Love, Beastly

I just found some of your articles online. I’m newly out and learning a lot about the gay world and culture, so the articles are great summaries for me! Thanks for writing. I look forward to reading more!

Hi Gay,

Welcome to the fold. It’s fun here.

Love, Beastly

I just read your article in the advocate from 2016, « 16 Signs Your Gay Relationship Is Over », And I want to thank you for it. I’m currently in an 11-year relationship, but our sex views do not match. We have been trying to make it work, but I always fail. So now I’m taking steps to end our marriage. All I wanted to say is thank you, I feel I’m not alone.

Hi there,

You are not alone. All relationships end. They are not faulty for being brief: that’s just how they are. People change — those who say otherwise have never taken a history class or fallen in love.

Love, Beastly

Just read some of your articles in Them, and they were so reassuring and validating with so many aspects of gay sex that I have been feeling + wondering about — thank you!

Howdy,

You are welcome. Some of the articles I am most proud of were published in Them.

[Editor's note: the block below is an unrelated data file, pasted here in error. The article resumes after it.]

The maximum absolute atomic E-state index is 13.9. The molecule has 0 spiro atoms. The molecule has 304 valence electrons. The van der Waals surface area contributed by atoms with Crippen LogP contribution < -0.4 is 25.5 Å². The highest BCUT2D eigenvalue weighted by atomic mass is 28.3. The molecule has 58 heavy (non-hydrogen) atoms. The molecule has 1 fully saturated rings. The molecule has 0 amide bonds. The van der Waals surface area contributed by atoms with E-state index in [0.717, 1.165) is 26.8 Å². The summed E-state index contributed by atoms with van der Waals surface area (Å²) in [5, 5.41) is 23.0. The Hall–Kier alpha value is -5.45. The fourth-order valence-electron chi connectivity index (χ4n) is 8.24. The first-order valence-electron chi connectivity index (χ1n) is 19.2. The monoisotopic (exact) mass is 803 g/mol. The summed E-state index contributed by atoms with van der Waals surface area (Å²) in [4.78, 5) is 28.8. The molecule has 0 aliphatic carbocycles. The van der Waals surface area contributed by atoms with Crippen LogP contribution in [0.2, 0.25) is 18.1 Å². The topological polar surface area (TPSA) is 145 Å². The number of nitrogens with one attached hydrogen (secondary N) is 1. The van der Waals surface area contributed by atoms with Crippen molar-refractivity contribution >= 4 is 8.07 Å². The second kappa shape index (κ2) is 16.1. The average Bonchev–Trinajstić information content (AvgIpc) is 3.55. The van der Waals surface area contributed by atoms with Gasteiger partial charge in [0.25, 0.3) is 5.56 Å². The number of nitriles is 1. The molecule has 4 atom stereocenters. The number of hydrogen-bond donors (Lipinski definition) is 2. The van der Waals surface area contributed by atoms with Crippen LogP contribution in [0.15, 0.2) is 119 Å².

Love, Beastly

I am 56 years old and brand new to discovering and exploring my kinks (especially sub flogging). Your articles have been INVALUABLE in helping me understand and enter the community. THANK YOU!

Hi Sub,

Thank you. Enjoy the pain.

Love, Beastly

Hi Alexander! I just read your article about Tips on Healthy Bottoming in “The Advocate”. I just wanted to thank you for writing it. As a guy who’s never been comfortable bottoming and is always presumed to be a bottom (for one reason or another), it was very helpful and enlightening. It gave me more confidence to try things I wanted to but was scared to. All of the bottoms I’ve asked for tips make it sound so easy with bullet-point tips and a shrug and a giggle. Your article was honest and helpful, so I just wanted to say thank you.

Hi there,